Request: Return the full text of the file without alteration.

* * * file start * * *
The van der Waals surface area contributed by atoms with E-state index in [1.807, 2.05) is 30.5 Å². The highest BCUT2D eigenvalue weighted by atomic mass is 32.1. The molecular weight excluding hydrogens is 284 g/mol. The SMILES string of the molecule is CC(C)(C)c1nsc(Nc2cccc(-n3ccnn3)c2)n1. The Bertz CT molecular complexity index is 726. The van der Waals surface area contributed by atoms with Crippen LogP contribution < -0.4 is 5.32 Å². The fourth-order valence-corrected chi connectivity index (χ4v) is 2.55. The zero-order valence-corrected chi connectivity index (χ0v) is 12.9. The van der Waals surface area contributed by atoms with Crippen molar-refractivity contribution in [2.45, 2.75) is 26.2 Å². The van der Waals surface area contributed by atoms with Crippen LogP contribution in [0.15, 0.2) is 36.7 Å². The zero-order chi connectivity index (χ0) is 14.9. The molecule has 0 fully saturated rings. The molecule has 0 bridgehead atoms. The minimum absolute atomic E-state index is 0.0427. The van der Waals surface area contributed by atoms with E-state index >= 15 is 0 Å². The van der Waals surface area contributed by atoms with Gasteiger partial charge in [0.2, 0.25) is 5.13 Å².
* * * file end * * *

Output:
The van der Waals surface area contributed by atoms with E-state index in [1.807, 2.05) is 30.5 Å². The highest BCUT2D eigenvalue weighted by atomic mass is 32.1. The molecular weight excluding hydrogens is 284 g/mol. The SMILES string of the molecule is CC(C)(C)c1nsc(Nc2cccc(-n3ccnn3)c2)n1. The Bertz CT molecular complexity index is 726. The van der Waals surface area contributed by atoms with Crippen LogP contribution < -0.4 is 5.32 Å². The fourth-order valence-corrected chi connectivity index (χ4v) is 2.55. The zero-order valence-corrected chi connectivity index (χ0v) is 12.9. The van der Waals surface area contributed by atoms with Crippen molar-refractivity contribution in [2.45, 2.75) is 26.2 Å². The van der Waals surface area contributed by atoms with Crippen LogP contribution in [0.15, 0.2) is 36.7 Å². The zero-order chi connectivity index (χ0) is 14.9. The molecule has 0 fully saturated rings. The molecule has 0 bridgehead atoms. The minimum absolute atomic E-state index is 0.0427. The van der Waals surface area contributed by atoms with E-state index >= 15 is 0 Å². The van der Waals surface area contributed by atoms with Gasteiger partial charge in [0.2, 0.25) is 5.13 Å².